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President Biden said U.S. gun violence is an “embarrassment” as he announced a series of actions to tighten firearms regulations.
President Biden announced Thursday his administration’s first steps to combat gun violence with a series of measures that include the publication of model “red flag” legislation states can use and an increase in funding for local violence prevention programs.
Biden outlined immediate steps the U.S. Department of Justice will take to regulate and track firearms, including “ghost guns,” which can be built from gun kits in about 30 minutes and do not have serial numbers. But he also called on Congress to enact broader reforms like an assault weapons ban.
“Gun violence in this country is an epidemic and an international embarrassment,” said Biden during a press conference at the White House.
The Justice Department will be tasked with drafting model “red flag” legislation that states can rely on to help get firearms out of the hands of people who are considered a danger to themselves or others. Nineteen states and Washington, D.C. have red flag laws on the books, and Attorney General Merrick Garland said the publication of the model legislation could help others draft and enact laws, which enable law enforcement or a gun owner’s family member to petition a court to have firearms temporarily removed from a person’s possession.
“I want to see a national red flag law and legislation to incentivize states to enact their own red flag laws,” Biden said.
Noting the rise of homicides in cities across the country last year, Biden said he also wants to help communities better address gun violence through community-run violence intervention initiatives. He directed five federal agencies to make changes to 26 grant programs in order to provide more financial support toward these types of initiatives. The Justice Department alone will target $1 billion toward grant programs meant to reduce gun violence, Garland said.
“Communities are an essential partner, an asset and a source of resources and ideas,” Garland said. “Those who are closest to the problem are a critical part in solving the problem.”
One notable grant program, the Edward Byrne Memorial Justice Assistance Grant Program, allocates $484 million in grants to state and local police and public safety agencies. In its next round of Byrne JAG grants, to be issued later this year, the Justice Department will place a special emphasis on community violence intervention programs.
Nearly 20,000 people were killed with firearms last year and another 24,000 people committed suicide with a firearm, according to data from the Gun Violence Archive. Police and criminologists have struggled to pinpoint the cause for surging gun violence last year—homicides rose by more than 50% in dozens of major cities across the United States.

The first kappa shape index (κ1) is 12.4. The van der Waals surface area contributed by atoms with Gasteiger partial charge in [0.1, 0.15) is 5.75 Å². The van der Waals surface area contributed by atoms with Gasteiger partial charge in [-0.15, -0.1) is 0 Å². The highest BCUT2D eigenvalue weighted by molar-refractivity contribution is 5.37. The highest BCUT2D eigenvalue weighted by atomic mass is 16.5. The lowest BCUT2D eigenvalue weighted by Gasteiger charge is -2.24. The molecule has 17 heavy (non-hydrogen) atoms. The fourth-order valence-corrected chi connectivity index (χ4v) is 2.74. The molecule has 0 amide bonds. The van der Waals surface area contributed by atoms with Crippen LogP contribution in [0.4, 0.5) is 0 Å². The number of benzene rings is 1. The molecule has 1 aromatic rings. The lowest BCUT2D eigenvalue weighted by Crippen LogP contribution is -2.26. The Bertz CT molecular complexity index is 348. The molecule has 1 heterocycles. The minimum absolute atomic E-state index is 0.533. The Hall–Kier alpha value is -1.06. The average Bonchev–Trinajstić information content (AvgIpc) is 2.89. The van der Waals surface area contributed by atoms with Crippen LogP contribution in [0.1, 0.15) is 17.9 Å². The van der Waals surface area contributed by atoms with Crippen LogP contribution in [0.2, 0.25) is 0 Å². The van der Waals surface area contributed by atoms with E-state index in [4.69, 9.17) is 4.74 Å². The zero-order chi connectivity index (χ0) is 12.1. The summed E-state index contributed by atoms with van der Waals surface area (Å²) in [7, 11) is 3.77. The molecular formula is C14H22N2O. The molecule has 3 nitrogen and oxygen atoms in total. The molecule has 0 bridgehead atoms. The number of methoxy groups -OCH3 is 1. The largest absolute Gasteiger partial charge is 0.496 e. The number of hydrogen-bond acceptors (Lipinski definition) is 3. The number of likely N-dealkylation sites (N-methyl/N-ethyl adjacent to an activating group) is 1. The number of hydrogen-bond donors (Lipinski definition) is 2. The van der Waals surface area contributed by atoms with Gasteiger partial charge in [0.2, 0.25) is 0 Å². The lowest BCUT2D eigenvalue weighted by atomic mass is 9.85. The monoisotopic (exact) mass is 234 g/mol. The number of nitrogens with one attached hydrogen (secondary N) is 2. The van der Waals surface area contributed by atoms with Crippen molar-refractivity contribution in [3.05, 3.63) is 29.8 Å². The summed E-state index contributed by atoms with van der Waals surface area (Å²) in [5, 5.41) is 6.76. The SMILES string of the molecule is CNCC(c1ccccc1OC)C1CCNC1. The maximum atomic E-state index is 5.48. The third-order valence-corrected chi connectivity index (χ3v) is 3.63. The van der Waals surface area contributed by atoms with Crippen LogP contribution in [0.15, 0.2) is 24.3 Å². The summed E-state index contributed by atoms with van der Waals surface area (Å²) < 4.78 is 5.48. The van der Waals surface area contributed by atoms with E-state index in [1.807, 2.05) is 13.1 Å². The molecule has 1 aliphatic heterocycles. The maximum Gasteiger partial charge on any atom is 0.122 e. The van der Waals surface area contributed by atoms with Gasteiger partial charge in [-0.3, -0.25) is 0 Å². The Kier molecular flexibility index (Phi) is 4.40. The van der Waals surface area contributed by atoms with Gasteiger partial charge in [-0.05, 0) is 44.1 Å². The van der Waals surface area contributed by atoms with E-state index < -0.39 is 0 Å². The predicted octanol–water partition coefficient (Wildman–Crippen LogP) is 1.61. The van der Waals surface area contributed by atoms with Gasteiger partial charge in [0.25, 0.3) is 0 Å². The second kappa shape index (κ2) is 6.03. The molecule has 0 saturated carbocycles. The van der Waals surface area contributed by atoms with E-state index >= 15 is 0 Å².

The measures Biden proposed, which also include tighter restrictions on pistol stabilizing braces that allow weapons to be used more accurately, fall short of the kind of sweeping action the president previously endorsed. Biden acknowledged more will need to be done to reduce gun violence, and called on Congress to approve legislation that would enact universal background checks and dismantle immunity laws that prevent gun manufacturers from being sued by gun violence victims.
The initiatives are a good start to addressing gun violence in cities, said U.S. Conference of Mayors President Greg Fischer.
“Gun violence stemming from easy access to guns has been rocking our cities for decades, leaving friends and families of victims to soothe aching wounds with platitudes of thoughts and prayers,” Fischer said in a statement. “The actions announced today by President Biden are both sorely needed and a welcome step towards reducing the violence plaguing our country – violence that has only escalated during the pandemic.”
But the announcement had Second Amendment advocates on the defensive, concerned that the Biden administration will go to further regulate firearms.
Alan Gottlieb, the founder of the Second Amendment Foundation, said his organization would wait for the Justice Department to publish its proposed rules before pursuing legal action.
“The devil will be in the details,” Gottlieb said. “Our legal team will review them and we are prepared to file suit if Biden and his administration steps over their legal authority.”
Andrea Noble is a staff correspondent with Route Fifty.